@imscott While the mortar & pestle requires more work that a food processor, I don't think the task warrants using the food processor first (it's really not that hard to do). And in some ways, it's easier to break down whole leaves in the mortar & pestle than to try to break down little bits that have been food processed.

What's the Best Way to Store Tomatoes?

@sourdough If you have a cooler room available, like a basement or root cellar (or a beer/wine fridge), then yes, I think that would likely be a great option.

Sunday Supper: Cajun Pork and Beef Cheese Pie

@Subparwelder / @ilone Deep breath folks. I think it's pretty clear that a statement like "margarine is one molecule away from plastic" is not meant as a literal statement about the chemical composition of margarine. Rather, it's the writer's colorful way of saying that she prefers what tends to be a less processed product, in this case butter. I appreciate your passion and also hear your point that it's important not to spread alarmist misinformation, but in this case it's very clear, at least to me, that the statement falls under the umbrella of a literary device and not an assertion of scientific fact. See here: http://en.wikipedia.org/wiki/Hyperbole

5 Delicious Cheeses You Should Throw on the Grill

@chinchulin Oh that's funny, the provoleta I've seen was cooked in a skillet on a grill (that's how I saw Francis Mallmann do it), which I guess makes it both pan-fried and grilled. But then again I haven't seen enough versions of the dish to know all iterations of it.

5 Delicious Cheeses You Should Throw on the Grill

Sorry about those in-text links. I just fixed them all.

This Week at Serious Eats World Headquarters

@AnnieNT Thanks for the explanation! I'd been trying to find out what I needed to do to prepare it. I'll give it a try this weekend!

How to Make the Best Pesto

@cyboteur I can't think of any downsides to grating the garlic first, assuming you're willing to add that extra step.

@nutbound Wish I had known that as I wandered the Bowery in search of one.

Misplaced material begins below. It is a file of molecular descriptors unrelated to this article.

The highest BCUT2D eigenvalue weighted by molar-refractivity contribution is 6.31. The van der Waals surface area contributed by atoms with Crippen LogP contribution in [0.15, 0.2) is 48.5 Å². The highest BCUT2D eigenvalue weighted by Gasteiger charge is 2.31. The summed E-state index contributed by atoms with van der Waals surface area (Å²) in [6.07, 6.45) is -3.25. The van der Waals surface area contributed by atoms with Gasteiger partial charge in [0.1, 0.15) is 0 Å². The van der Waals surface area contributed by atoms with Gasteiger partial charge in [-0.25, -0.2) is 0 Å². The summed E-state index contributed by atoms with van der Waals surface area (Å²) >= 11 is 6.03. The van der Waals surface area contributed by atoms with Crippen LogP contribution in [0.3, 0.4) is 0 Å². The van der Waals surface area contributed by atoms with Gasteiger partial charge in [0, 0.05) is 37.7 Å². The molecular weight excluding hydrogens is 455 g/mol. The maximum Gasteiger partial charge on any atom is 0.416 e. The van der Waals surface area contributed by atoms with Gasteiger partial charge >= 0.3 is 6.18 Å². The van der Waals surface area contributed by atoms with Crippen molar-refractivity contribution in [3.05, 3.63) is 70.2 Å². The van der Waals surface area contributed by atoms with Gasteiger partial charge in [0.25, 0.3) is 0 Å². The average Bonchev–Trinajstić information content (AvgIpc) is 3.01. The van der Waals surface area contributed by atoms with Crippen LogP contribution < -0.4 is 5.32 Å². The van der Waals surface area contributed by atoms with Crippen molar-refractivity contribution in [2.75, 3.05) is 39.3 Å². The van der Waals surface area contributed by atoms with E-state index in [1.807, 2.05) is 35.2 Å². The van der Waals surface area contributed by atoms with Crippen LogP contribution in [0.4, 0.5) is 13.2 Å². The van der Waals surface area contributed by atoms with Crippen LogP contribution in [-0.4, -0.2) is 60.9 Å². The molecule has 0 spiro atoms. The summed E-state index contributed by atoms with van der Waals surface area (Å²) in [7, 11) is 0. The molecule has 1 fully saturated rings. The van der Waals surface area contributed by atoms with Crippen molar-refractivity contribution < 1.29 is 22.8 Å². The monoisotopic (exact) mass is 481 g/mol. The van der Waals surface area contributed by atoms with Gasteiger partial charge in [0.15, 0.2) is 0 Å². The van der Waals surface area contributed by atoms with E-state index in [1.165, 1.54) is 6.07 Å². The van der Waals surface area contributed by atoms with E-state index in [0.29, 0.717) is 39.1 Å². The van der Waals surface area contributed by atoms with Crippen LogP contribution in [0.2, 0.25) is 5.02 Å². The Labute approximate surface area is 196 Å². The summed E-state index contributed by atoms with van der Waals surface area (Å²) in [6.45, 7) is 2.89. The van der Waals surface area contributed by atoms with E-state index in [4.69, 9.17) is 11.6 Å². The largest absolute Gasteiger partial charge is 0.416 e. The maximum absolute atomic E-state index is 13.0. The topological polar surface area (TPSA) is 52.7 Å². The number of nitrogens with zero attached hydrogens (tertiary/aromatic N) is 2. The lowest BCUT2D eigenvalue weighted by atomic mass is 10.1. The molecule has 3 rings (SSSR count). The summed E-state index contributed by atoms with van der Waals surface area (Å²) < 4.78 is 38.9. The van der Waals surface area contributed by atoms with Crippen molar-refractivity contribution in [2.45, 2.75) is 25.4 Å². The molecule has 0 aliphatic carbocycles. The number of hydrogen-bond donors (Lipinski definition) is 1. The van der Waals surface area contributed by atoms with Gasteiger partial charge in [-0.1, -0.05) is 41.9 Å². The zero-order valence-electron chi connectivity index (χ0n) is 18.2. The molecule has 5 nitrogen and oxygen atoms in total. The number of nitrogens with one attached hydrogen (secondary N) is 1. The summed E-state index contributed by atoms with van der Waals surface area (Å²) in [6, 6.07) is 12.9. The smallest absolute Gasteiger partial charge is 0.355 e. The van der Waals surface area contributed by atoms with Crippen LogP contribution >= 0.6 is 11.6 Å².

@lemonfair One of my sources for the in-flower thing was La Cucina Ligura by Alessandro Molinari Pradelli, part of a pretty great Italian cookbook series that I picked up in Italy. More specifically, it says the basil should be in flower, grown on the terraces and balconies of old Ligurian homes in emptied tins once used to hold tomatoes, fruit in syrup, and fish preserved in salt or oil. Gotta love the Italians!

The Best Pesto

@jloffredo This should be enough for 1 pound of pasta (454 grams), which for me is about 4 servings. But I don't sauce my pasta heavily, so it depends a little on how much you want. I also add a little of the pasta cooking water when tossing it with the pesto, so that stretches the sauce too. If in doubt, you could increase recipe by 50% or 100% and just save extra pesto for another use.

How to Make the Best Pesto

@zozaren Not silly at al. Actually, I didn't write about it, but I had the darndest time finding a large mortar and pestle for the SE test kitchen to test this recipe. I went all over the restaurant supply shops on the Bowery in NYC looking for one, but the stores only had small ones. Which I think shows just how abandoned the mortar and pestle is as a kitchen tool. If you're to follow strict Italian tradition, the mortar should be marble and the pestle wood, but good luck finding that (maybe an antique on Ebay or something?). I finally tracked down a ceramic one, the last in stock at Sur la Table (had to buy the display one because they didn't have it in boxes anymore). Anyway, I think you can use a granite one, that's what I have at home and have never had an issue with it. The only thing that could maybe make it hard is if the surface of the mortar is very bumpy, like a Mexican molcajete, but who knows, maybe that would work too...I haven't tried it.

How to Make the Best Pesto

@Jessica Michele Pumpkin seeds are another thought.

How to Make the Best Pesto